Although the U.S. Supreme Court will not decide whether to grant a writ of certiorari to Grutter v. Bollinger for at least a month, the University is already preparing for a possible argument defending the Law School’s use of race in admissions.

Paul Wong
Mahoney

Washington attorney Maureen Mahoney joined the legal team representing the University as lead co-counsel with attorney John Payton of the Washington law firm Wolmer, Cutler and Pickering.

After interviewing several applicants, the University General Counsel’s Office, Law School Dean Jeffery Lehman and other members of the University chose Mahoney because of her familiarity with the Supreme Court.

“She’s a very experienced Supreme Court litigator and is widely respected in the legal field,” General Counsel Marvin Krislov said. “We think (she) will add some strength to our team.”

Mahoney has worked for the Washington firm Latham and Watkins for more than 20 years and served for two years as a United States Deputy Solicitor General. She is an expert in constitutional and appellate litigation and won 10 out of the 11 cases she has argued in front of the Supreme Court. Mahoney also recently won a case representing the U.S. House challenging the Commerce Department’s policy of using statistical sampling in the 2000 census.

University spokeswoman Julie Peterson said it is common before a case reaches the Supreme Court to bolster legal representation.

“It seems very logical and natural to add someone who has good deal of experience at the Supreme Court level,” she said.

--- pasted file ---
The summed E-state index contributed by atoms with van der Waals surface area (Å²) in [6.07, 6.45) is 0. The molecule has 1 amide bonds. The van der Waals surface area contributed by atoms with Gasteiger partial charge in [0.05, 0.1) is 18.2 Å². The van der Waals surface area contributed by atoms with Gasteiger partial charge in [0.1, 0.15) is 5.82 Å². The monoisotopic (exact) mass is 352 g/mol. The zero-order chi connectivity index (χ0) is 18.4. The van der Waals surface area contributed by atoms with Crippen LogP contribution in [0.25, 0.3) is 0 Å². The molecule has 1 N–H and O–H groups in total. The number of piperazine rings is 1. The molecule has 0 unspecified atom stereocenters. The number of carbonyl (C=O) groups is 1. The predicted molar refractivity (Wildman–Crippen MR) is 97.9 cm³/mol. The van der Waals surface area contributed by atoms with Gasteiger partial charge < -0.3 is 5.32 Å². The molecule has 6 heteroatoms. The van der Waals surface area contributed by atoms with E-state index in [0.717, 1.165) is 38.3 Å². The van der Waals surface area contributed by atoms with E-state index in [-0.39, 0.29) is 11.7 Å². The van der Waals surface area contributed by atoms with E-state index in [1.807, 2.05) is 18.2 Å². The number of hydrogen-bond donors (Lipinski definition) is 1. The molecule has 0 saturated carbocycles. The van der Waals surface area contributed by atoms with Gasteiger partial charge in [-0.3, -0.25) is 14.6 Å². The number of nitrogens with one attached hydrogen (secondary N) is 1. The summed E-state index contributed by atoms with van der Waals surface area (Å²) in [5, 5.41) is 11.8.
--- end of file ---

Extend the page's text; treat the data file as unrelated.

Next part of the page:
Peterson added that Mahoney’s hiring is simply a move of preparation and not in prediction of whether the Supreme Court will decide to take the case.

“Hiring her is not a statement of probability,” Peterson said. “We’re trying to do all the things to make sure we’re prepared.”

Mahoney will be in Ann Arbor Sept. 18 for a forum hosted by the University discussing the lawsuits. Presenters, including University President Mary Sue Coleman, Krislov, Mahoney and Lehman will address the forum attendees from 4 to 6 p.m.

Peterson said the University would like to give members of the community an opportunity to ask questions and become more informed about the recent events and origins of both the lawsuit against the Law School and the case regarding LSA admissions policies.

“We just want people to learn all the developments that have happened to find out what it all means to them,” Peterson said.

The 6th Circuit reversed a decision made by U.S. District Judge Bernard Friedman, in the case Grutter v. Bollinger. The court declared in a majority opinion that diversity is a compelling state interest.

The Center for Individual Rights, representing plaintiff Barbara Grutter filed papers Aug. 9 asking the Supreme Court to hear an appeal in the case. The University has 30 days to ask the Supreme Court to deny CIR’s request.

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